29 Venice, usually a popular tourist destination, has seen dramatic changes during the outbreak which has brought Italy to near collapse. The northern city is normally swamped with visitors, but canals have emptied during the country's strict lockdown measures. Without the constant passage of boat taxis and gondolas the muddied waters have settled, and seabirds and fish are once again visible.
31 This young puma was recently found stalking through the empty streets of downtown Santiago, Chile, followed soon after by two more. The animals live in the nearby Andes Mountains and have increasingly been spotted in the locked down capital, home to about 6 million people. "There's no people, there's no noise, so they dare to explore a little more," said a regional official.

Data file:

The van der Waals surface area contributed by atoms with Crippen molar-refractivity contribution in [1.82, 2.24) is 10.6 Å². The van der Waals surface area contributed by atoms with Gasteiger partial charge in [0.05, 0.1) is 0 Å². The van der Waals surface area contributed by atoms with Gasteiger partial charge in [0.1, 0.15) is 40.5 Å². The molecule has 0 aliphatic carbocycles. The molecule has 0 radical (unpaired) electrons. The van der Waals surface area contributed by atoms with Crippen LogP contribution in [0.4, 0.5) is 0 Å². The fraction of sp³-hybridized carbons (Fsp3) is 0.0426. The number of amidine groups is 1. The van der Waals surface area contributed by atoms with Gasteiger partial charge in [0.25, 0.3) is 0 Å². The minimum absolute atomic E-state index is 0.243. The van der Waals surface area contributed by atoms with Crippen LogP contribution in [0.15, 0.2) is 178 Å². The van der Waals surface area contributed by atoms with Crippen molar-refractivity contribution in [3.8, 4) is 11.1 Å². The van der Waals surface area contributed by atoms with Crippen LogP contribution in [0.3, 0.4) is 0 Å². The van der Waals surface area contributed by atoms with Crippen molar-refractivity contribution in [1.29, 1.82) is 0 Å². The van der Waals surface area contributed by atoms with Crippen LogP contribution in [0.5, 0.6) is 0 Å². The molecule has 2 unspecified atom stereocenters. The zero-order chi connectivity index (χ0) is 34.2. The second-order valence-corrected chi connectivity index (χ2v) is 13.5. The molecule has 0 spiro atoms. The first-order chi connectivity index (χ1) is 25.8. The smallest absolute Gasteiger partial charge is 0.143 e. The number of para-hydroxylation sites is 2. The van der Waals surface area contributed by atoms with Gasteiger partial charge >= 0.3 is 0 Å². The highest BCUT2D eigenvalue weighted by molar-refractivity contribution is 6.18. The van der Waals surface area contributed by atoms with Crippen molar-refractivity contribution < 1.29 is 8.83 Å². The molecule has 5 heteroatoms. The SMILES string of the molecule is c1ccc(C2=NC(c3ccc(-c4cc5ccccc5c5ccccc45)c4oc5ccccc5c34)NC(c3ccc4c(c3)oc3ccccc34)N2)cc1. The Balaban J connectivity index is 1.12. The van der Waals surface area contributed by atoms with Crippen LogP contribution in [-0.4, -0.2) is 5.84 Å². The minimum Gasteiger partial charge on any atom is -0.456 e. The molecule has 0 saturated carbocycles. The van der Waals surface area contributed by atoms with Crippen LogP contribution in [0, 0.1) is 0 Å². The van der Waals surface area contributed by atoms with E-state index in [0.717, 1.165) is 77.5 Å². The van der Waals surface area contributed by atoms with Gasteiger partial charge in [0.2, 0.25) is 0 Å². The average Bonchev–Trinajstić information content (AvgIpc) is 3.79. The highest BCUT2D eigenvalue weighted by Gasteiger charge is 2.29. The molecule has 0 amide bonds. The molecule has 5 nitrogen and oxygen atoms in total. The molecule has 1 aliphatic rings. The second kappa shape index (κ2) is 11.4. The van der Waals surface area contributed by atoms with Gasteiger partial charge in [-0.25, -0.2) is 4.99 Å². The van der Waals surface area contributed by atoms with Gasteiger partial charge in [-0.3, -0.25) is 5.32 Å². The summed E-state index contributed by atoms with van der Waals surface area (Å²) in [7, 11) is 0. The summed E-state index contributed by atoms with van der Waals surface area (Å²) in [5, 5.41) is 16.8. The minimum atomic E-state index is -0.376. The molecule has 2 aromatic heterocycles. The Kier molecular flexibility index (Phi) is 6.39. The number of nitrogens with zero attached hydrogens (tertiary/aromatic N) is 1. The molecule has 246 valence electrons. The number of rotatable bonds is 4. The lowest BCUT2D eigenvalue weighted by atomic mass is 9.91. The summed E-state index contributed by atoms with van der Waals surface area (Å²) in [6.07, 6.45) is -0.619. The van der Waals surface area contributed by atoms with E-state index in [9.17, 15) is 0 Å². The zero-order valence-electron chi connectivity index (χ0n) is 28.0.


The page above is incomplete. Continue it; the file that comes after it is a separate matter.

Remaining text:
36 In Ajmer, a city in northwestern India, several dogs were spotted hunting a wild boar on the city streets during the lockdown on March 26. They eventually herded the boar into a sewer trough.
39 A Coyote stands alone Academy Road outside of Dodger Stadium during the Coronavirus Pandemic in Los Angeles on Friday, April 03, 2020.
40 Thousands of macaques that roam the streets of Lopburi in Thailand haven't been so polite. Usually well-fed by tourists, the monkeys have been finding snacks hard to come by during the pandemic. They've even engaged in intertribal warfare over scraps, fighting in the streets and historic temples. Thailand had more than 39 million tourists in 2019.
41 Pigeons walk on the empty street in San Juan, Puerto Rico on March 29, 2020. Puerto Rico is on a mandatory quarantine since March 16th, due to the coronavirus (Covid-19) outbreak.